Thursday, 19 May 2016


One of the earliest film versions adapted from Robert Louis Stevenson’s classic novella was this 1912 release by Blackhawk films and directed by some-time actor Lucius Henderson who later claimed that he discovered Rudolph Valentino, As the titular dual-personality doctor, Dr Jekyll and Mr Hyde stars veteran movie actor James Cruze who later went on to work at Paramount in comedy silent shorts with Wallace Reid and Roscoe Arbuckle.

There are certainly some unfortunate comic undertones in this adaptation, not to mention changes to the plot to suit budgetary and time constraints to accommodate a one-reel (12-minute) format. Immediately upon opening, we see the blonde-haired Jekyll (reminiscent of a young Chaplin) in his lab reaching for the flasks and, before glugging down his new potion, a few expressions of understandable trepidation. He has been consulting an industry text with the amusingly libel-baiting title 'Graham on Drugs'. The first transformation is simply achieved by stopping the filming, then substituting Hyde in his place and continuing to film, a special effect trick used ever since its discovery by accident by George Melies almost twenty years before. Cruze’s Hyde is now a dark-haired snarling beastie with stark staring eyes, courtesy of what looks like mascara underlining them, fanged teeth and heavy brows.  Hunched over, he rages at the world with clawing hands. Fans of the Who may recognise a certain raddled Keith Moon look about him, apt considering that the film manages to convey Jekyll’s seething addiction as a form of increasing alcohol dependency.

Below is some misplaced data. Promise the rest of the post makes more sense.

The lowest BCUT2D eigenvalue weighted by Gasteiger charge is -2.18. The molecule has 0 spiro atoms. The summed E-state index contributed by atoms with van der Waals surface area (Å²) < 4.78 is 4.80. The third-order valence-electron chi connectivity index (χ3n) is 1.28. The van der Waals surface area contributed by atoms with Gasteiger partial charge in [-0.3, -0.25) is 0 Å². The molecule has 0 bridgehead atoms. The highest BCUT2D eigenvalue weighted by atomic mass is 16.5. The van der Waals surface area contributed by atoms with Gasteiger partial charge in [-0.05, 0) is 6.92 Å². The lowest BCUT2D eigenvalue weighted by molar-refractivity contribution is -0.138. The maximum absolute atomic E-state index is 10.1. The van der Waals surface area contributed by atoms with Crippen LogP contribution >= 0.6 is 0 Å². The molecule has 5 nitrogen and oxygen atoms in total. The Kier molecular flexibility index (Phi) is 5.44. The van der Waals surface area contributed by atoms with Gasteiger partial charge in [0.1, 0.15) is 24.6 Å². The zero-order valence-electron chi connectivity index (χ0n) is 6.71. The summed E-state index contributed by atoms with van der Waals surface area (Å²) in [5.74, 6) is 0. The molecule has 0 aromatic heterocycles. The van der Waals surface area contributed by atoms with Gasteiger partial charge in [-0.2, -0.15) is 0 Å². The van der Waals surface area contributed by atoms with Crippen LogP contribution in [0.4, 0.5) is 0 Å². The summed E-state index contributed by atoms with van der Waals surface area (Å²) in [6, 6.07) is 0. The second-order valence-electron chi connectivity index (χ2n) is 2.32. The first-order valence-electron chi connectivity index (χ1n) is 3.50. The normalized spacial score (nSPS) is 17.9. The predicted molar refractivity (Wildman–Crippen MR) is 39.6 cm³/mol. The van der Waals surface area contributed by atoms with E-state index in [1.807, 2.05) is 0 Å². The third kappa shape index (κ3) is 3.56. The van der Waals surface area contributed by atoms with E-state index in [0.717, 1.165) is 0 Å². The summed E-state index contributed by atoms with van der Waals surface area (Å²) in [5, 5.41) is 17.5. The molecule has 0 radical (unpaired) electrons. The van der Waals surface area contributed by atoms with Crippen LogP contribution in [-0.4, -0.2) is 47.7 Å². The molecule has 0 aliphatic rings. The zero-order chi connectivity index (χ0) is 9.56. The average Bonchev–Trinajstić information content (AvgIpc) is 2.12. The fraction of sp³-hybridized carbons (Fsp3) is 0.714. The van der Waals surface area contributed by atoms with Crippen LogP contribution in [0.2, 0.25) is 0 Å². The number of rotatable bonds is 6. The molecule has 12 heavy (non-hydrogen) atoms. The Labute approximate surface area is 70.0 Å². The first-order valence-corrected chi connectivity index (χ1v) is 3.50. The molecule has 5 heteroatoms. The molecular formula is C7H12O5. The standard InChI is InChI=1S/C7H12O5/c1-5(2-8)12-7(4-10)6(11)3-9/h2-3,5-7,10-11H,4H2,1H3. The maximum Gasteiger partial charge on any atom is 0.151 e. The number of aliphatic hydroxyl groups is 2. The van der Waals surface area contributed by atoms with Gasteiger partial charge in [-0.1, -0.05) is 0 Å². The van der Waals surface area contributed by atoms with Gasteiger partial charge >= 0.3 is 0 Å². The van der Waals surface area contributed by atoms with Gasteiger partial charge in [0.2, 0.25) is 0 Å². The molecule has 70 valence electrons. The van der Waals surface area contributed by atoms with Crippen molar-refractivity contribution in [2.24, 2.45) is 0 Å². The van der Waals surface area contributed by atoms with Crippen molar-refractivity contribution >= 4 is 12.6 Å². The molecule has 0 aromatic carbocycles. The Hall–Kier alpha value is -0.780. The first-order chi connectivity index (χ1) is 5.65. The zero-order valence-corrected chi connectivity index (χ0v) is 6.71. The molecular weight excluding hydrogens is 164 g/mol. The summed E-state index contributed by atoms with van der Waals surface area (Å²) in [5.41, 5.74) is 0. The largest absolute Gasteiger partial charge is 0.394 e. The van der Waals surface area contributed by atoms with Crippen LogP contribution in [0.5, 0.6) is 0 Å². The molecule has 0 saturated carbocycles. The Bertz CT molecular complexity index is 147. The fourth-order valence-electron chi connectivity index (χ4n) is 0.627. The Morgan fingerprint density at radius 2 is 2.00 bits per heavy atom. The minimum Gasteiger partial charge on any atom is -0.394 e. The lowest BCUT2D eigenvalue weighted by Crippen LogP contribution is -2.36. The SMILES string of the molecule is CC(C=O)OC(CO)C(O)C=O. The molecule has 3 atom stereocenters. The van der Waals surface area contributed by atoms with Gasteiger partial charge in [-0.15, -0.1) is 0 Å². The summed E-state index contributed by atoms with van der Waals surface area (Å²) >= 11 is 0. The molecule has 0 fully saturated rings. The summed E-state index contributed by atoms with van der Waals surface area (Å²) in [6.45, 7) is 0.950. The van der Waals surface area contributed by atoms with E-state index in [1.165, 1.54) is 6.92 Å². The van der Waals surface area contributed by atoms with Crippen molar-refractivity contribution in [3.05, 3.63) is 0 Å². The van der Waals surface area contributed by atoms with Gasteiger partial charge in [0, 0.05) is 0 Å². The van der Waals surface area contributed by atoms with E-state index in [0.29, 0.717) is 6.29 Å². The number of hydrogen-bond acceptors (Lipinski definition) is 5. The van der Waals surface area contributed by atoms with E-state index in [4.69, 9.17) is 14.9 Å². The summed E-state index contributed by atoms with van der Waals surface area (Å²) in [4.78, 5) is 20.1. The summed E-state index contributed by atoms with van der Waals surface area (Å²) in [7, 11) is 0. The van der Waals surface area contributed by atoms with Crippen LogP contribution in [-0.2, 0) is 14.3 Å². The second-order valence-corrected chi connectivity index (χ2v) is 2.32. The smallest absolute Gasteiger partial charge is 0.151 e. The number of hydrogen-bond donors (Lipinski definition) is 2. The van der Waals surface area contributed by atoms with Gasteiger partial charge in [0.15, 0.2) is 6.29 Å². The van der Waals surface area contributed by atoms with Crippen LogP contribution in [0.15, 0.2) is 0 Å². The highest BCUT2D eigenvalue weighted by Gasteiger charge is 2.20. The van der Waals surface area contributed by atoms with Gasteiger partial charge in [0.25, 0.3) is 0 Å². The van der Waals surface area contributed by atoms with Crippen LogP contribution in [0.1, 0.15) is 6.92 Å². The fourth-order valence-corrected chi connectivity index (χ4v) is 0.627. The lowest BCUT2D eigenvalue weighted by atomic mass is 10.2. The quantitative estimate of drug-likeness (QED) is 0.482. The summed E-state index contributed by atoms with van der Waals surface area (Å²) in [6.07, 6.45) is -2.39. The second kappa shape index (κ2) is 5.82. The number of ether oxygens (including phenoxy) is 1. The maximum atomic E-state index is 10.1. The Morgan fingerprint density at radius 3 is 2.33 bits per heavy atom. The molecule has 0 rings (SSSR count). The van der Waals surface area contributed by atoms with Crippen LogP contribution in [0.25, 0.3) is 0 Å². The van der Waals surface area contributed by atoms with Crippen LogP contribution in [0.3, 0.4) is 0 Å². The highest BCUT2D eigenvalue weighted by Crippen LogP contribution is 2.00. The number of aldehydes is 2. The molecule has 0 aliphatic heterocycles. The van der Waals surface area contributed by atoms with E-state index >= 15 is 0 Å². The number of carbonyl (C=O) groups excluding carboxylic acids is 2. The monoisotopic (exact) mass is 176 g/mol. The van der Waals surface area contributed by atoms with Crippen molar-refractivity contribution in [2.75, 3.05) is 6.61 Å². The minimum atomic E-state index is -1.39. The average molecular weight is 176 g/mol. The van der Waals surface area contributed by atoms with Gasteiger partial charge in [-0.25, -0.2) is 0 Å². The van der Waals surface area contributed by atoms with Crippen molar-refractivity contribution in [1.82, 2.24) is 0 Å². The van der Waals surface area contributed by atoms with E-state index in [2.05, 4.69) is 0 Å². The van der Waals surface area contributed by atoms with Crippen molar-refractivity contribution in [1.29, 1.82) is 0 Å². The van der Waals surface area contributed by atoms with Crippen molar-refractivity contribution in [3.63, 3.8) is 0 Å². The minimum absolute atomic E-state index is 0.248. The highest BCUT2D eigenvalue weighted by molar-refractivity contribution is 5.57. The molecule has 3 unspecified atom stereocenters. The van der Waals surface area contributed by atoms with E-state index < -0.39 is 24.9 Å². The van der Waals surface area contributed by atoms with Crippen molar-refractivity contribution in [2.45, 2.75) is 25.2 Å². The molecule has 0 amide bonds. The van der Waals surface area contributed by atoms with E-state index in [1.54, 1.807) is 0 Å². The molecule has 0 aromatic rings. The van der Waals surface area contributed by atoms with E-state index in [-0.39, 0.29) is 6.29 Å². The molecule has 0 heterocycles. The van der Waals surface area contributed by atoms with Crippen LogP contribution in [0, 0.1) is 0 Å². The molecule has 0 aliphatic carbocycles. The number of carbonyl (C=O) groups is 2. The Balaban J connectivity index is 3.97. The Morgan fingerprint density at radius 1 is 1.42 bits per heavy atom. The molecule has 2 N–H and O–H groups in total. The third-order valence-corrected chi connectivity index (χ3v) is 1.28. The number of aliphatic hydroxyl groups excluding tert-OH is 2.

There is a fast dissolve back to Hyde’s well-groomed alter-ego, allowing us to see him courting the minister’s daughter, one of many alterations from the book that the film makes, which at least here enables a saintly contrast with Jekyll’s hideous hidden evil. An intertitle suddenly jumps the time-line to some months later where by now the drug “causes him to change to his evil self against his will”. Hyde has become a notorious menace, intriguingly not in the usually authentic setting of the city of London, but “in the village” in which Jekyll lives. Bad luck for the doctor as that makes his wicked other side harder to conceal than in a crowded metropolis – you know how village folk talk.

Jekyll finds Hyde’s desire to show himself also puts a damper on his love life, interrupting his woodland idyll with his fiancé when the urge to transform grips him. His sweetheart is played by Florence La Badie who was introduced to film by her friend Mary Pickford. Subsequently she became a star, notably later working with D.W. Griffith but is most famous for The Million Dollar Mystery, a serial she co-starred in with James Cruze in 1914. Sadly, there’s no mystery as to what happens next as Hyde attacks her and kills her father when he comes to the rescue. A moustached village policeman pursues him to his home, where he safely turns back to Jekyll.

In the next scene after we learn that Jekyll wants to get away from the pain he is causing his fiancé, he coincidentally sees her on the street (not that unlikely in a village?). Just as he seems to confess his uncontrollable tendency to morph into a ’70s rock star drummer, he cannot un-Hyde any longer and has to leave her without explanation. Back home, his butler (Poole in the novel) hears a commotion and calls the police, fearing that this wild man has gained entry to his master’s study. The cop hacks down the door with an axe but it is too late. Hyde has poisoned himself to death. Disappointingly, the onlookers only see his monster face. The film robs us of the all-important chance for him to transform back to Jekyll before his fiancé.

A rushed, sketchy yet interesting archive piece from the very earliest days of silent horror.

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